ThinkSpatial: W. Randolph Franklin

Nov 10, 2015 • Categories: Event | ThinkSpatial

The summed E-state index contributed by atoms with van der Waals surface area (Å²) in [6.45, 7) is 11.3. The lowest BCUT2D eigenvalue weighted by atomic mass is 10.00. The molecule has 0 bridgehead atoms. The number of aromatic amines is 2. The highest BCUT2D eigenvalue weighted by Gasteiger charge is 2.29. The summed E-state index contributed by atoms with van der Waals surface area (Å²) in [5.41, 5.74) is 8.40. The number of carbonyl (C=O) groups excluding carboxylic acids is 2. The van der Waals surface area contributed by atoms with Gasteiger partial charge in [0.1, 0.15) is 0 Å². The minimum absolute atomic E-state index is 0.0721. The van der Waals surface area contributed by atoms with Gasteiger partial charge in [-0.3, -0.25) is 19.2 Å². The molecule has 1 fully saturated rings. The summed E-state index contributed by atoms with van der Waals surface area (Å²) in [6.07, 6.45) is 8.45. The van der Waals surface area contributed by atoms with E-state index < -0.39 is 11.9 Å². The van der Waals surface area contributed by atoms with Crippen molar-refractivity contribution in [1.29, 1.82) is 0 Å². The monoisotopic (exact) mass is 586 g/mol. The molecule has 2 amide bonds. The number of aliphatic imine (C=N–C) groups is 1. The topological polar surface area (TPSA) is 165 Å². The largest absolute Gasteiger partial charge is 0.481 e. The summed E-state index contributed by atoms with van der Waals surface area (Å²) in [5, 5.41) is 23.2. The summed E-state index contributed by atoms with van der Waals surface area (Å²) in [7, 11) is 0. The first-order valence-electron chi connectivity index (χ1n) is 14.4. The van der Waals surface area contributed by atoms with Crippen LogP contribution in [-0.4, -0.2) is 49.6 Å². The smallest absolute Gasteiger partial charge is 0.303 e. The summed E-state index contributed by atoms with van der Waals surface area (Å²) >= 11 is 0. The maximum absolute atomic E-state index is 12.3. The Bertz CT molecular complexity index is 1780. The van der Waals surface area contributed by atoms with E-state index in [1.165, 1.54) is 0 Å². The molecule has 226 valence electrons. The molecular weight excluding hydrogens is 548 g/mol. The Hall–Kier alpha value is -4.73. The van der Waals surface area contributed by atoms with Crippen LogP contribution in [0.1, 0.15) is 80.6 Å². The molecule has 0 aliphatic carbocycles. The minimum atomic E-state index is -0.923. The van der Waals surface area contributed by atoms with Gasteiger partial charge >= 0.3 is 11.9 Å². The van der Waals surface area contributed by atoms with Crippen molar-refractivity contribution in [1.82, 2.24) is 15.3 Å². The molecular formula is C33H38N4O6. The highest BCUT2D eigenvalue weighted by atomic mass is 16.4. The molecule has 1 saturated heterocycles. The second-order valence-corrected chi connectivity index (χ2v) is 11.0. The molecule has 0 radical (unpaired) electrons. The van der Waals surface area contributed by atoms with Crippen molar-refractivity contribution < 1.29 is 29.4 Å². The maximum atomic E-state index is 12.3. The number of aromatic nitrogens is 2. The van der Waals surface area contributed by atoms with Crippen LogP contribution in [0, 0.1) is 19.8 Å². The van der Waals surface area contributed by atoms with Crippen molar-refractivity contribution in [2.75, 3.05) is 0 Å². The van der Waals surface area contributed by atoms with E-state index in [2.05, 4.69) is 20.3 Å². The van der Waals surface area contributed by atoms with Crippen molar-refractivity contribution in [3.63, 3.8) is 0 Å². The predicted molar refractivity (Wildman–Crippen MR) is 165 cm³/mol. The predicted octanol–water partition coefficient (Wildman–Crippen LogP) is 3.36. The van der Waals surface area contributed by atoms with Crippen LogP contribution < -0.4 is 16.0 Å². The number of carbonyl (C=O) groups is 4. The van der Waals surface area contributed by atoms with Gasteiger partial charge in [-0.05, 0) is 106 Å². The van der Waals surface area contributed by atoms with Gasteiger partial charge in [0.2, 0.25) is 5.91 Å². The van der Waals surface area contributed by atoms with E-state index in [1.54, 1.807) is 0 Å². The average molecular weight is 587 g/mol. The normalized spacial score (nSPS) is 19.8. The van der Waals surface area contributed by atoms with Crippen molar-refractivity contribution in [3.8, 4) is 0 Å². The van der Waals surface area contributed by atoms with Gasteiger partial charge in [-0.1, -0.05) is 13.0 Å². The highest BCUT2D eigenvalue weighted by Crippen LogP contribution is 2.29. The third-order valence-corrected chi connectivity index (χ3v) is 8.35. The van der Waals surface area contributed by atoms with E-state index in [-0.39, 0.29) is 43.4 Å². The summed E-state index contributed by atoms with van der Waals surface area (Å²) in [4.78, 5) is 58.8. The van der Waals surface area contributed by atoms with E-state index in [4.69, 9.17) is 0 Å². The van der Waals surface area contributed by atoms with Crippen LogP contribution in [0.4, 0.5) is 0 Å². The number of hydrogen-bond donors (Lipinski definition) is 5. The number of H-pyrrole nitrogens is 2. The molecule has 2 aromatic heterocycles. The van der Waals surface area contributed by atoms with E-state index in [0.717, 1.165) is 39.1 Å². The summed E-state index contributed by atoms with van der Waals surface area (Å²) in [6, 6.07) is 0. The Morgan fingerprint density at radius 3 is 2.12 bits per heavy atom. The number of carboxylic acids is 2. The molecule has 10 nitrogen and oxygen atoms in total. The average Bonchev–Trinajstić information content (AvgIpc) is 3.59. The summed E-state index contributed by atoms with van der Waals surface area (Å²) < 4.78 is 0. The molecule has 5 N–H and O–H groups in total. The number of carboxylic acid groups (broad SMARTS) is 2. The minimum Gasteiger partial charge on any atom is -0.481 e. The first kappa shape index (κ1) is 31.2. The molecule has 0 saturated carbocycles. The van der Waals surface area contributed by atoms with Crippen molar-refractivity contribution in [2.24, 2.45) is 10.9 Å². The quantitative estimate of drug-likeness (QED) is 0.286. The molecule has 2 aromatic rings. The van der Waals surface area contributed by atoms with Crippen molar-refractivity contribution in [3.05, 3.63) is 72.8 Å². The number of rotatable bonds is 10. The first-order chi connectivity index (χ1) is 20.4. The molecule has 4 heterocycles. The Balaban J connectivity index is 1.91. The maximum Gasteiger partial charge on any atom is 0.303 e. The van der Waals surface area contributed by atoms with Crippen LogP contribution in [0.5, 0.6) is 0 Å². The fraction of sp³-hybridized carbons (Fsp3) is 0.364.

The UCSB brown-bag forum on spatial thinking presents Global properties from local topology W. Randolph Franklin, Rensselaer Polytechnic Institute (Troy NY USA) 12:00 p.m. Tuesday, November 10, 2015 | Phelps Hall 3512 (map) Abstract. This talk will show how to use only local topological properties of polygons and maps to compute various global properties, and even to overlay pairs of maps. This extends the power of local topology beyond local properties like the 9-intersection matrix.  Typically, we require only the location of each vertex, plus the directions of its adjacent edges and the names and sectors of its adjacent faces.  No more global info, such as the complete edges or faces, is needed.  Area, center of gravity, perimeter length, and similar properties are computable with a simple map-reduce over the data. With this formulation, coding is easier, fewer special cases need be considered, and the computations parallelize easily.  The target may be either a shared memory CPU like an Intel Xeon, or an Nvidia GPU processor. Overlaying two 2D maps is also easy.  Salles Magalhaes has implemented EPUG-OVERLAY, which can overlay the US Block Boundaries and US Water Bodies maps, with a total of 54,000,000 vertices and 739,000 faces, in only 322 elapsed seconds (excluding I/O) on our dual 8-core Xeon workstation.  That time is using 16 cores, and is 11x faster than using one core. Unlike other overlay implementations, EPUG-OVERLAY computes the overlay with no roundoff error whatsoever, because it uses rational numbers. W. Randolph Franklin is a Professor in the Electrical, Computer, and Systems Engineering Dept, Rensselaer Polytechnic Institute (Troy NY USA), with a courtesy joint appointment in the Computer Science Dept. His current NSF research project is to understand the mathematics of terrain. His research hobby is designing and implementing small, simple, and fast data structures and algorithms for large geometric datasets. Note that efficiency in both space and time can become more important as machines get faster. This research is applicable to computational cartography, computer graphics, computational geometry, and geographic information science. During 2000-2002 Franklin served a rotation to the National Science Foundation, as Director of the Numeric, Symbolic, and Geometric Computation Program. He was one of the prime movers of the two Computational Algorithms and Representations for Geometric Objects (CARGO) solicitations, joint between NSF and DARPA. Franklin’s degrees are from Toronto (BSc, Computer Science), and Harvard (AM & PhD, Mathematica Accomodata). — The objectives of the ThinkSpatial brown-bag presentations are to exchange ideas about spatial perspectives in research and teaching, to broaden communication and cooperation across disciplines among faculty and graduate students, and to encourage the sharing of tools and concepts. Please contact Andrea Ballatore (893-5267, aballatore@spatial.ucsb.edu) to review and schedule possible discussion topics or presentations that share your disciplinary interest in spatial...